Just over a year ago, Caitlin and Daniel Cutler, two seasoned LA restaurant veterans, opened their first-ever restaurant Ronan tucked behind the main drag of Melrose Avenue just west of La Brea. The Cutlers, who both worked at the (now-closed) Sotto and then later at Silver Lake’s popular Alimento, wanted to do a restaurant that reflected their sensibility for Italian-inflected comfort food and craveable LA flavors. Talking to the Cutlers, the journey has been one of ups and downs, with a strong first few months of opening followed by an early spring lull (no thanks to Coachella and tax season).
Yet eight months after opening, new LA Times critic Bill Addison gave the restaurant a positive review, remarking on the pizzas, appetizers, and most of all the calzone. That provided a jolt of business that’s since mellowed out due to a long, warm summer. Caitlin recently gave birth to the couple’s second child, which means she was on the sidelines for much of this year.
With the dog days of summer coming to an end, the Cutlers are ready to tackle their second fall, hoping for a more of the neighborhood to discover one of LA’s most charming mom-and-pop restaurants. Here now, the Cutlers talk to Eater about the struggles and joys of operating a 70-seat restaurant in trendy Melrose Avenue, from the general lack of local diners to the heartfelt loyalty of longtime regulars who often travel from far-flung parts of LA.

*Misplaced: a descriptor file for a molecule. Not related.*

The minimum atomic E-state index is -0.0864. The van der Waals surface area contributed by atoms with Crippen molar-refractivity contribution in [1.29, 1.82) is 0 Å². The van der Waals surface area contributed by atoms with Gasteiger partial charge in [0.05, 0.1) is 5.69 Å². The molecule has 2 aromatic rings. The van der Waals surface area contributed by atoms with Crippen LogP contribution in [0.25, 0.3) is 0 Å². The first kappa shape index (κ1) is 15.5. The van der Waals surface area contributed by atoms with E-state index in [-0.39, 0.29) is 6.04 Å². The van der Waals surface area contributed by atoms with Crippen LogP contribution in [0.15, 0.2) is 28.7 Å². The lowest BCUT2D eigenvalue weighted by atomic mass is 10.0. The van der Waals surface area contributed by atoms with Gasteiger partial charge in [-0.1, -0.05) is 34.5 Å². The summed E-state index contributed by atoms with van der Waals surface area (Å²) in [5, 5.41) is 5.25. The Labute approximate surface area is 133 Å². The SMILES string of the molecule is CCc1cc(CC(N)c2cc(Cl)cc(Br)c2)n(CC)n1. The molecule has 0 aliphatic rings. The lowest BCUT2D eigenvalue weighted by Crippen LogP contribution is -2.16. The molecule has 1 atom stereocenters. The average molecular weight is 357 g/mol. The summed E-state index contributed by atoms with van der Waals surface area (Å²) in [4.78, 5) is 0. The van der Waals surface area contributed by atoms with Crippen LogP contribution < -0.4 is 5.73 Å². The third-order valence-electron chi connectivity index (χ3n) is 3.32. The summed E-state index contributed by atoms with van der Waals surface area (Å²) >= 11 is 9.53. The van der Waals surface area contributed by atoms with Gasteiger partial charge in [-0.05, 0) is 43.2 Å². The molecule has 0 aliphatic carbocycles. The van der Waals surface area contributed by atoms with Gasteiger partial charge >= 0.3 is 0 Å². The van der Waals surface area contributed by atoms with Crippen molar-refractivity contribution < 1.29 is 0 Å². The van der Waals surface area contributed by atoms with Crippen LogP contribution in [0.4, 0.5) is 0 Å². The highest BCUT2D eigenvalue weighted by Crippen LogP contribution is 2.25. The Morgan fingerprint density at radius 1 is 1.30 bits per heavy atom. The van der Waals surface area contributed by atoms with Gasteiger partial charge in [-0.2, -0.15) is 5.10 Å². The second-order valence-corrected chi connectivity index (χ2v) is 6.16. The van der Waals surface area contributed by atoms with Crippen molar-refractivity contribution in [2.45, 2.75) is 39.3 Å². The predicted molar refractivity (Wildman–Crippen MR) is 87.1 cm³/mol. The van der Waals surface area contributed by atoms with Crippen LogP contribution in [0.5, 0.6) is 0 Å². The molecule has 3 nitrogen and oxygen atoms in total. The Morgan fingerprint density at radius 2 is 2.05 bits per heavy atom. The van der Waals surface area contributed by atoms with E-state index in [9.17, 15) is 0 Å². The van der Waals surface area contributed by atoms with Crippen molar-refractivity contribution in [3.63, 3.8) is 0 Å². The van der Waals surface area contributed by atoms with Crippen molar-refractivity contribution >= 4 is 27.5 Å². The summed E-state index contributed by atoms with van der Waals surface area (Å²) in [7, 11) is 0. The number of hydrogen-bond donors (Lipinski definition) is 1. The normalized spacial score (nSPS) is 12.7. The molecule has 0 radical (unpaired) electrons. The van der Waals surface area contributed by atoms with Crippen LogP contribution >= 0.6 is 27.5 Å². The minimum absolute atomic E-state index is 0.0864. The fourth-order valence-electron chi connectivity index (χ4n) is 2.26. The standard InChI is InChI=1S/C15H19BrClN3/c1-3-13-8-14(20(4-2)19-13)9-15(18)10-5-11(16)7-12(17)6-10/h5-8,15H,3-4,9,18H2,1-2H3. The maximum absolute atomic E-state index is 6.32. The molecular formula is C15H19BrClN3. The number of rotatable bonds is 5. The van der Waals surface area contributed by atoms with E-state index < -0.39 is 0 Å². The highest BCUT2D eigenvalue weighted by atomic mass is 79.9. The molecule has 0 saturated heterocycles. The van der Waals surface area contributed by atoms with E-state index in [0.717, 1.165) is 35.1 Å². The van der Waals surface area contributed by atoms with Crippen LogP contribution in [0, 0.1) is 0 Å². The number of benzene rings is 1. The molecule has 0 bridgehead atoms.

Caitlin Cutler on Ronan’s first month of business: “The first month was the easiest month. The staff was trained and committed. We had everyone here. We had a lot of extra people on staff, and we were busy right away. It was such a relief to be open after such a long build out. After the write up on Eater, people were excited and we had a good crowd. It was so exciting to be open and have money coming in the door.”
Daniel Cutler: “That energy carried us for the first six months.”
On the impact of the LA Times review, which came eight months after opening: “It was really weird timing right after Coachella and tax season. There’s a natural dip. [Addison’s review] didn’t have the same response as with [Jonathan] Gold’s reviews. With Gold, it was instant at Alimento. Since [Addison] is so new, it was stressful. He had just torn apart Simone with a review so we were scared. He ordered the calzone three times, and no one does that in a week. We overstaffed just to prepare for the review and we made sure everything was top notch. We knew people were talking and we wanted to make sure the word of mouth was good.”
DC: “We tend to get more word of mouth from people who eat here regularly, and on Instagram. Eric Wareheim posted on Instagram and people came in for two or three weeks just to get that pizza. People just asked for the ‘Instagram’ pizza.”
Daniel Cutler on the biggest struggles from the first year of business: “We were so ready in the beginning. The first few months we were consistently busy. It’s a very LA thing, then you see a dip. We were staffed up and ready to go.”
CC: “After the dip [in sales], we had to let people go. It’s hard to tell people to move on because they weren’t going to have as many shifts.”
DC: “Right now we’re just borderline staffed up, which is good because it keeps our labor percentage more on target.”